was some unrest in the province, and under the pretext of restoring order,
Caesar captured several towns, looted them, made a lightning attack along
the west-coast (through modern Portugal) and plundered the silver mines
of Gallicia. When a town was under siege and surrendered, it was nonetheless
ravaged. As a rich man, Caesar returned, being able to sponsor a lobby
for both the consulate and the right to enter the city with his army in
an official procession (triumphus). Of these two, the triumph
would give him most popularity, but the consulship was a necessity: he
was likely to be prosecuted as a war criminal and the only way to prevent
a law suit was an office. Having both was impossible, as Cato the Younger
had announced the day of the consular elections, and no account of Caesar's
candidacy could be taken unless he was a private citizen. Caesar was forced
to forego his triumph in order to avoid losing the necessary consulship.
Usually, the senate (i.e., the optimates) assigned a province to each consul, where they were supposed to fight wars. Since Caesar's opponents were afraid of him, the senators took care that provinces of the smallest importance would be assigned to him; they could not run the risk of letting Caesar secure a province involving the command of an army.
Caesar counteracted by forming the so-called triumvirate, or, to use the more adequate term that was coined by the historian Livy (59 BCE - 17 CE), a conspiracy against the state between its three leading citizens. The other two citizens implied in the conspiracy were the rich banker Crassus and the generalissimo Gnaeus Pompeius, better known as Pompey.
Crassus had started as a colonel in Sulla's army, and had been able to make lots of money under his regime. In 72, as praetor, Crassus had suppressed the slave revolt of Spartacus. Later, he had been involved in the Catiline conspiracies. Caesar had already paid back his debt to Crassus, but still had some moral obligation to the man who had secured his profitable Spanish command.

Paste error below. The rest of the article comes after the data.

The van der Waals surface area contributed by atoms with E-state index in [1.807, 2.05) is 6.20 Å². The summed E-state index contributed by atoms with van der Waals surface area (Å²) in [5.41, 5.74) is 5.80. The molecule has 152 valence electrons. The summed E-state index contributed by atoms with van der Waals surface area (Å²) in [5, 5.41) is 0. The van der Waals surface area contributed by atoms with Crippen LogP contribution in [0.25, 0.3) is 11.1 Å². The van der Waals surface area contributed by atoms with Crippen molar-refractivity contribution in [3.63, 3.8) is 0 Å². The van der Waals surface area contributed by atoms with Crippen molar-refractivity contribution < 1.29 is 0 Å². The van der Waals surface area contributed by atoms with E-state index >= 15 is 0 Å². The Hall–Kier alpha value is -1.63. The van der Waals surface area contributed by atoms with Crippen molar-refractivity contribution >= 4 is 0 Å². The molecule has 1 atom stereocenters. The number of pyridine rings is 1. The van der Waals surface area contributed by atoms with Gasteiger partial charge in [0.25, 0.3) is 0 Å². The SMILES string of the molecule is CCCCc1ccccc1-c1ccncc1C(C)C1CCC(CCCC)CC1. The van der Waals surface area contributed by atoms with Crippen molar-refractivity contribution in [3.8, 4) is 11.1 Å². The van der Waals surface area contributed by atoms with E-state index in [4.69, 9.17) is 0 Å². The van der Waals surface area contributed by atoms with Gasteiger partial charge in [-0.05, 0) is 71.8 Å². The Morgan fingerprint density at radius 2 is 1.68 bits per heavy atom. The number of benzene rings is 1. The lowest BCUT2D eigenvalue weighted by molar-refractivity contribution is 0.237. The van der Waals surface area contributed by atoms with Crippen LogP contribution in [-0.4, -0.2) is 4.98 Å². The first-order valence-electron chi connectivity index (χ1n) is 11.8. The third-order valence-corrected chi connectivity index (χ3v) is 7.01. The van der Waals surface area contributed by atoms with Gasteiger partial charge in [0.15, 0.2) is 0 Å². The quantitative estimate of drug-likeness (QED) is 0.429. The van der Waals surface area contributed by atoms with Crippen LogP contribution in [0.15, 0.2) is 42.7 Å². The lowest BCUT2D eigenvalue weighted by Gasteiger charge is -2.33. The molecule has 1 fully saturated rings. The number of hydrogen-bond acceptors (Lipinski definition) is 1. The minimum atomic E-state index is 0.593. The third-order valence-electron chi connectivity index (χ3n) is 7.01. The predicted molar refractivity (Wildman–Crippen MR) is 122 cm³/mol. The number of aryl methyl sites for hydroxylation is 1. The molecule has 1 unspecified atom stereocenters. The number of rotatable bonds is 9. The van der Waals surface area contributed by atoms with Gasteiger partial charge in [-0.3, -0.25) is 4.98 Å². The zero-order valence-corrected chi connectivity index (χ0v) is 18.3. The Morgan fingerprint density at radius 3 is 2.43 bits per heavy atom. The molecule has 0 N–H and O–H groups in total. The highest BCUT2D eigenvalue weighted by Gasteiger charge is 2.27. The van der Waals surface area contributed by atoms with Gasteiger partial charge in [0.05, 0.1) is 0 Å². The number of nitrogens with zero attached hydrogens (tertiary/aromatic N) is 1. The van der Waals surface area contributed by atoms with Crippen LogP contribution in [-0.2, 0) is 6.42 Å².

Pompey was Rome's leading general. He had started his career in Sulla's army, had later suppressed a rising of followers of Marius in Spain and had co-operated with Crassus in finishing off Spartacus' revolt. Later, he had defeated the pirates, and after 66 he was given Lucullus' command against Mithridates. Pompey had defeated the king of Pontus decisively and had forced him to commit suicide; after this, Pompey had annexed Syria and invaded Palestine, where he had captured Jerusalem. His soldiers called him "Pompey the Great", and rightly so: he had doubled Rome's annual income and added vast territories to the empire. In 62, Pompey had returned, and was at odds with the Senate because of its tardiness in ratifying his organization of the East (click here for the story).
The triumvirate gave something to all its members. In the first place, they decided that no step should be taken in public affairs which did not suit any of the three conspirators; together, they would run the Republic. The deal was sealed by intermarriage: Pompey married Caesar's daughter Julia; Caesar married Calpurnia, whose father Piso was a close friend of Crassus. Caesar saw to the swift ratification of Pompey's oriental acts. An agrarian law passed the Senate, distributing land among the urban poor and Pompey's soldiers.
Most important was a law on the provincial commands, which gave Caesar the provinces Cisalpine Gaul (i.e., the plains along the river Po), Illyricum (the Dalmatian coast), and Transalpine Gaul (the Provence) for the years 58-54. In these provinces, there were four legions. (A legion was an army unit of some 5,000 heavily-armed infantrymen.) Protected by his office as a commander and by these troops, Caesar would be safe against his enemies.
Early in 58, Caesar left Rome; his father-in-law Piso, who was consul,
took care of his affairs in the capital.